WCJC and WISD offer ROAR program to help high school students earn college credit
March 30, 2017
FOR IMMEDIATE RELEASE
Contact: Zina L. Carter
Wharton resident Shirley Cook, left, is excited about the educational opportunities her daughter, Zeta Smith, right, will receive through the Realizing Our Academic Reward (ROAR) Academy. Twenty-five incoming Wharton High School freshmen will participate in the academy, which allows students to earn college credit while enrolled in high school.
Wharton resident Shirley Cook never had the opportunity to complete her college education. She’s counting on the Realizing Our Academic Reward (ROAR) Academy to ensure her daughter doesn’t face a similar fate.
“I’ve always known she’s a smart girl,” Cook said of her daughter, Zeta Smith. “I’m just glad she’ll have this advantage while she’s still in high school. I have no doubt that she will make me proud.”
Through ROAR, Smith and 24 other Wharton High School freshmen this fall will get the opportunity to begin earning college credit while seeking their high school diploma. A collaborative effort of Wharton Independent School District and Wharton County Junior College, ROAR enables students to earn up to 60 college credit hours during high school.
Although similar to dual-credit programs, ROAR differs in that it begins freshman year and allows participants to take up to 18 hours per semester. Dual-credit programs are only offered to junior and senior level students and are limited to six hours per semester. ROAR is also offered free of charge to participating students.
On March 8, Wharton ISD officials held a “lottery” at WCJC’s Wharton campus to determine the newest ROAR Academy class, which is the fourth one since the program’s inception. Chosen by random selection were 25 students and three alternates. The ROAR Academy’s Class of 2021 includes Dario Flores, Torie Mitchell, Arissa Noguez, Oziel Garcia, Chakaeja Hughes, Emily Vargas, David Rufino, Sterling Harris, Reese Hogan, Irma Placencia, Ladislado Mendez, Carlos Amaro, Larry Leal, Katherine Sanchez, Zeta Smith, Saralynn Martinez, Gabriel Olvera-Lopez, Tony Morales, Alondra Gomez, Amanda Lopez, Stephanie Alvarez, Briana Mireles, Andrew Cortes, Lana Foyt and Matthew Heffner. Alternates are Ciara Juarez, Leigh Stetten and Bri’yonika Scarlett.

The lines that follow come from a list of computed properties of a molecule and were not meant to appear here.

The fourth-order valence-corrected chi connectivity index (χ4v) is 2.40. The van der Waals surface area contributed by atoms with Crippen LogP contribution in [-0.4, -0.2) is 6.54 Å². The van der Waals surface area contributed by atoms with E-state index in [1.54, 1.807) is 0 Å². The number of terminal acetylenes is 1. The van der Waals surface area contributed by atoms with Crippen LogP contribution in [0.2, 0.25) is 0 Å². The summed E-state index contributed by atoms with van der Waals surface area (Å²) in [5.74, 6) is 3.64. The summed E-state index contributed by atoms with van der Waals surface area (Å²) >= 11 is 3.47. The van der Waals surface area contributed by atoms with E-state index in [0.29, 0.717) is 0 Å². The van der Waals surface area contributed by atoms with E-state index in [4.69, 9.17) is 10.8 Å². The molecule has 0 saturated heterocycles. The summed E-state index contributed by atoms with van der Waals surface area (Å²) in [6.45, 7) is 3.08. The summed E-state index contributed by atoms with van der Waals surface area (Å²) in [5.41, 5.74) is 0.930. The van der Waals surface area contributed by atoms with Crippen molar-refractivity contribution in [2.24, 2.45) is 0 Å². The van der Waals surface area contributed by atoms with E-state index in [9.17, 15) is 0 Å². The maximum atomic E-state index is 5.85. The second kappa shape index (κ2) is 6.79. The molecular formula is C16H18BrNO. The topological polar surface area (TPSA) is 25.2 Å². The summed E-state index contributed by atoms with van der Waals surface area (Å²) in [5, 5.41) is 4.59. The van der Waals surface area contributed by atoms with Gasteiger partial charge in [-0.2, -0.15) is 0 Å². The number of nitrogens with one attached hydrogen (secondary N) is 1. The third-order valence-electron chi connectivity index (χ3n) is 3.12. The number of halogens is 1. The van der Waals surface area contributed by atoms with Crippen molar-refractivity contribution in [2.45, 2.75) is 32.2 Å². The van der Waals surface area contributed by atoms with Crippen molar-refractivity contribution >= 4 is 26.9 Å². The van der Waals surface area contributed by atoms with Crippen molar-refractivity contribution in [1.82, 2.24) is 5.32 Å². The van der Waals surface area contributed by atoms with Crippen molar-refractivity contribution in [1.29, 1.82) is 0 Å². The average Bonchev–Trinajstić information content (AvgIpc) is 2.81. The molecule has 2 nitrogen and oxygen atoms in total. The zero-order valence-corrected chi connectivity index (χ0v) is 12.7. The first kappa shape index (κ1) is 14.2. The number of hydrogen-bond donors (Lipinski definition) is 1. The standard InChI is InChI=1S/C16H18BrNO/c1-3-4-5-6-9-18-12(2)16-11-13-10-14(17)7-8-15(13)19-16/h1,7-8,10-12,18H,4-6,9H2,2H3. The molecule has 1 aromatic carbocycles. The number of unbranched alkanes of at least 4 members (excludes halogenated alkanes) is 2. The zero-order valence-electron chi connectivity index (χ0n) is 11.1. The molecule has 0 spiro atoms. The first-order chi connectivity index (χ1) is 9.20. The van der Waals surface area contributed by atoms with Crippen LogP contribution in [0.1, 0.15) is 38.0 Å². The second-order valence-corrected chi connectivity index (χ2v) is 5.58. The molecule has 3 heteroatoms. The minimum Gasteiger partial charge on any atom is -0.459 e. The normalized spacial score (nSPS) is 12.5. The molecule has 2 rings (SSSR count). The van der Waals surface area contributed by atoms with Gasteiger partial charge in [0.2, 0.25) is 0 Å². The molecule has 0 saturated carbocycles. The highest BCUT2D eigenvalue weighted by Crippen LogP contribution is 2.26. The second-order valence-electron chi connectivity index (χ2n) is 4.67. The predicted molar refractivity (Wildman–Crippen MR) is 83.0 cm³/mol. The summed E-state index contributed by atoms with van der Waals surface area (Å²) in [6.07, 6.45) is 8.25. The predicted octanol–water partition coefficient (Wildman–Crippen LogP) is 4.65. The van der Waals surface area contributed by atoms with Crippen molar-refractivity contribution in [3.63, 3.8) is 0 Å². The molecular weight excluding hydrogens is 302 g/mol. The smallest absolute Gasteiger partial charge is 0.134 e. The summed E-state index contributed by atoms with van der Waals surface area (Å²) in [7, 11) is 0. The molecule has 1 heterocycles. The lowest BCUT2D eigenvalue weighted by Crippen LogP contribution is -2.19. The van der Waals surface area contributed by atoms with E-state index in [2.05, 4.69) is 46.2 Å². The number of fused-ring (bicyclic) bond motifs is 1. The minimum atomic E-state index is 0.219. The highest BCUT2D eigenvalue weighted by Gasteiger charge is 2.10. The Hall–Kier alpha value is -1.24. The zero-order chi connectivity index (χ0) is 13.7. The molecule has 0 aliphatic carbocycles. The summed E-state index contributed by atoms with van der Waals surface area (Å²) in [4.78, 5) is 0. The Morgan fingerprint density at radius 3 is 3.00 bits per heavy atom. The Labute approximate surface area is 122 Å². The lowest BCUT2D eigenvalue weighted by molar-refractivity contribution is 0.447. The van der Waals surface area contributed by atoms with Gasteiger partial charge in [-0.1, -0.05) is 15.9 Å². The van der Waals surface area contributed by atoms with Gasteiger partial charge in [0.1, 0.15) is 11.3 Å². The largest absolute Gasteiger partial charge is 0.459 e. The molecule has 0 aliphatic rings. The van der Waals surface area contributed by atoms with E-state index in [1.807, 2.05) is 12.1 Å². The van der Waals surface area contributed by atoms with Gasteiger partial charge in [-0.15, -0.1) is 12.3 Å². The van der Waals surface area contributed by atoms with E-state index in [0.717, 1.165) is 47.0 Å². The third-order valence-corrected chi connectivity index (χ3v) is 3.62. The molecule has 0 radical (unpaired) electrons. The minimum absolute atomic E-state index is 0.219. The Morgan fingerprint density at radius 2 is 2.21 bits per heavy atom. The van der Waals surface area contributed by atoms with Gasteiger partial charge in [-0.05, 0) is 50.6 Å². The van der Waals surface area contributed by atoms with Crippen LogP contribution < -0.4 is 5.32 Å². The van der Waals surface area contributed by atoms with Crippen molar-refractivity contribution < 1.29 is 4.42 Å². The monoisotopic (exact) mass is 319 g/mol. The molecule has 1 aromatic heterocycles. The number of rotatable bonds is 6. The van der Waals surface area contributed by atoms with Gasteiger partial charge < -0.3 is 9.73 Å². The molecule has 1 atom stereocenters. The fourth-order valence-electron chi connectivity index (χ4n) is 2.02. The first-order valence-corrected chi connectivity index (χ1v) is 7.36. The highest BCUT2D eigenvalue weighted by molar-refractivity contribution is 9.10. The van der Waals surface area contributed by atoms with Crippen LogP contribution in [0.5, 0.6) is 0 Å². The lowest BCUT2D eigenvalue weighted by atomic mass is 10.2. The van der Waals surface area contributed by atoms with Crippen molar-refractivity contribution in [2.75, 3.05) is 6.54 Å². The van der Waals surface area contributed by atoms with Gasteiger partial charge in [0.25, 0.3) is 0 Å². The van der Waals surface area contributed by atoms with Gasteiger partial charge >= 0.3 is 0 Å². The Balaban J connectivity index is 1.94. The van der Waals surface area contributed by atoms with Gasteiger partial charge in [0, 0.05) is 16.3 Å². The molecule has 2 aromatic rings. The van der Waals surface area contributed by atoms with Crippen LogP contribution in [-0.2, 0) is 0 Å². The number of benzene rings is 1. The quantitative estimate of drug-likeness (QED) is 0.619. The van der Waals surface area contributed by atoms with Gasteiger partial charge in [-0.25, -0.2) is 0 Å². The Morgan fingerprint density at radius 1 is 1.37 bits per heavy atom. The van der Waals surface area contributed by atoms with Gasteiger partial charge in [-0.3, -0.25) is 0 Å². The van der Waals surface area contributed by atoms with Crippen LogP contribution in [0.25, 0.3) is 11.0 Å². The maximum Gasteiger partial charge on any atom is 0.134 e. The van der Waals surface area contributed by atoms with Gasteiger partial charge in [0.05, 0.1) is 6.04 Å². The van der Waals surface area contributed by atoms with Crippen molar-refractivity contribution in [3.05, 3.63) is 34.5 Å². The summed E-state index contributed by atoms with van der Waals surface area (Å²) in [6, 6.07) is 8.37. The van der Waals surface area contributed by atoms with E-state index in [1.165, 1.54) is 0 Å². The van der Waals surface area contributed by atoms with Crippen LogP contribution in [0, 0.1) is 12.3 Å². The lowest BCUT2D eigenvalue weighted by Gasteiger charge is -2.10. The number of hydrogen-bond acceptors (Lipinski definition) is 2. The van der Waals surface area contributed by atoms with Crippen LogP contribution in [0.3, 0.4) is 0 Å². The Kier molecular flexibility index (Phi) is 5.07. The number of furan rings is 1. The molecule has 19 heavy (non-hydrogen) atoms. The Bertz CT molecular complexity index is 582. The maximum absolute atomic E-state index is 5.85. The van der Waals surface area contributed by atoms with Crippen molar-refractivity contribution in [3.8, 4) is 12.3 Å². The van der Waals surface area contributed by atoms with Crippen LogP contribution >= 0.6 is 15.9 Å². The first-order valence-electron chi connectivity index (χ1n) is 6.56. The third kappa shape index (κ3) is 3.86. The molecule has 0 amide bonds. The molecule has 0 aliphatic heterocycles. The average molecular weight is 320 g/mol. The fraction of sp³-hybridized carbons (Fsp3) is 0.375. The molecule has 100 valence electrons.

Wharton ISD Superintendent Tina Herrington expressed her thanks to WCJC for helping the district offer such a rewarding program.
“This is an extremely exciting event for us here,” Herrington said. “Through their support, WCJC is making so many opportunities possible for students at Wharton High School. We can’t celebrate this partnership enough.”
Herrington noted that one junior level student at Wharton High School who is currently enrolled in ROAR has already completed enough college credit at WCJC to nearly obtain an associate’s degree. She added that tuition, fees, books – and, in some cases, laptops – are provided to the ROAR students free of charge.
“We are going to give these students all the help they need to be successful,” said Wharton High School Principal Mark Anglin, who conducted the lottery.
“You have a goal, and we have taken the position that we are going to help you achieve that goal,” Herrington added. “ROAR will open doors for you.”
WCJC President Betty McCrohan welcomed the students and noted that ROAR is a fantastic means of getting a jumpstart on higher education.
“We all know how important education is for the future and all of you are getting a fine education with top quality instructors,” McCrohan said.
ROAR Academy launched its inaugural class in 2014. The program’s goal is to assist students in furthering their education beyond high school. Although geared toward students who would not traditionally attend college, the program is open to all students.
Students like Zeta Smith, who hopes to be the first in her family to obtain a college degree.
“Taking all of these college classes is going to be hard, but I’m excited to have this opportunity,” she said.